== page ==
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Expression of alcohol-soluble endosperm proteins in maize single and double mutants

Paulis, J.W., Bietz, J.A., Bogyo, T.P., Darrah, L.L., Zuber, M.S.
Theoretical and applied genetics 1990 v.79 no.3 pp. 314
Zea mays, mutants, epistasis, endosperm, plant proteins, protein composition, ethanol, solubility, genotype, high performance liquid chromatography, reversed-phase high performance liquid chromatography, Missouri, Puerto Rico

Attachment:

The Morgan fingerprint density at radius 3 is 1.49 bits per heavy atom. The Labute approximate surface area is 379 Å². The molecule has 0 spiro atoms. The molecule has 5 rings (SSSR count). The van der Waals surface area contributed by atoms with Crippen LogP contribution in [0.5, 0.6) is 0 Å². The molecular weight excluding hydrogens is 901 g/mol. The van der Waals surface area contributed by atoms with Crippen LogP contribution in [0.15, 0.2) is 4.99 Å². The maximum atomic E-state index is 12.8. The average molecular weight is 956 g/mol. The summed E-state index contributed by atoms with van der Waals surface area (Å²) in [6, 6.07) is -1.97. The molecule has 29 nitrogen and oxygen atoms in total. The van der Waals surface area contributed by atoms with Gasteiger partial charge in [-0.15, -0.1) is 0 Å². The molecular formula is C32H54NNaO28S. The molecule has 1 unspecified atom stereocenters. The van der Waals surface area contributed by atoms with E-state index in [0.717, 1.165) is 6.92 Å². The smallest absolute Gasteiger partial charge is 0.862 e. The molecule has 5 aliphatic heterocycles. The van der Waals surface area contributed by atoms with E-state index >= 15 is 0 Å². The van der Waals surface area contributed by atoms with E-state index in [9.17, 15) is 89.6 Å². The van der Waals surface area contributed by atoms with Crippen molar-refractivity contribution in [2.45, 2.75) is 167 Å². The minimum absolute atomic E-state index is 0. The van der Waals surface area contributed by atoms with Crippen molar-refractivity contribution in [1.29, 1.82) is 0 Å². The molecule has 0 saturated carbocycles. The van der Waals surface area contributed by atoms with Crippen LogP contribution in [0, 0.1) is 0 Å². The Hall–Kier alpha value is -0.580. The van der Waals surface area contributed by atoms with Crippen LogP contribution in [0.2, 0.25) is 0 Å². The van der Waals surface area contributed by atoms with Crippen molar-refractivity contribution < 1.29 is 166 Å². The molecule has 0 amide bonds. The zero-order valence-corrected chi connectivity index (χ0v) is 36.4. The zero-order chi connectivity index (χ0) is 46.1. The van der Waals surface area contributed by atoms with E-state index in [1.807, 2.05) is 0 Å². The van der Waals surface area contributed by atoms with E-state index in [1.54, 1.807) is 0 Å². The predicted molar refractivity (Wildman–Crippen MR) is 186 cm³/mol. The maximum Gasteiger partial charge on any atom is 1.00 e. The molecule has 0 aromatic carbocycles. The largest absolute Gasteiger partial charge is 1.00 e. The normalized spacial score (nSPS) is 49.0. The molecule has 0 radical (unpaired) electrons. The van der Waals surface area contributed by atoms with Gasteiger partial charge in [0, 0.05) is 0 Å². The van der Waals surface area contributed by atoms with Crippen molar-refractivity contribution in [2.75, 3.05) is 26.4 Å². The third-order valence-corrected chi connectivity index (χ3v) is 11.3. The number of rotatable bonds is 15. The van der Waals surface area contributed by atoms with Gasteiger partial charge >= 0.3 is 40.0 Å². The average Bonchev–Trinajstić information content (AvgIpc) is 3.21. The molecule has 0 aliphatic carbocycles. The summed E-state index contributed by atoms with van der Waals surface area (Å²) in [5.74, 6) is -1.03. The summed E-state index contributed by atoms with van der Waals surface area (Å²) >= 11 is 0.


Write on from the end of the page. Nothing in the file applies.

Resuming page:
Many maize (Zea mays L.) mutant genes exist. Some affect protein content or composition, while others modify carbohydrates or kernel phenotype. In doublemutant lines, two mutant genes are present. We know little about interactions of such genes, however. We therefore examined a normal maize inbred, B37, 10 near-isogenic single mutants and 46 double mutants to analyze quantitative effects on alcohol-soluble endosperm proteins. Proteins were extracted with 70% ethanol0.5% sodium acetate-5% mercaptoethanol, and fractionated by reversed-phase high-performance liquid chromatography (RP-HPLC). Early peaks were alcohol-soluble glutelin (ASG) subunits, while late peaks contained zein. Results were quantified and statistically analyzed. In many double mutants, protein compositions differed significantly from averages of compositions of corresponding single mutants. For example, a high-methionine, water-insoluble ASG is absent when the opaque-2 (o2) gene combines with shrunken-1 (sh1) or surgary-1 (su1). Another water-insoluble ASG nearly doubled when floury-2 (fl2) andsu1 combined. A high-proline, high-histidine, water-soluble ASG nearly doubled in combinations offl2 witho2,su1 and sugary-2 (su2). Zein was about half its expected value wheno2 combined with amylose-extender (ae), floury-1 (fl1), soft-starch (h),sh1 andsu1. Thus, rapid protein extraction and quantitative RP-HPLC showed major new epistatic and synergistic effects of several mutant genes on protein composition. Unexpectedly, these effects often involve genes that primarily affect starch composition or kernel phenotype. Alcohol-soluble proteins often vary in amount, as ino2 lines. They also differ in nutritional value. Thus, RP-HPLC analysis of these proteins can identify nutritionally superior genotypes, and may help explain the basis of such quality.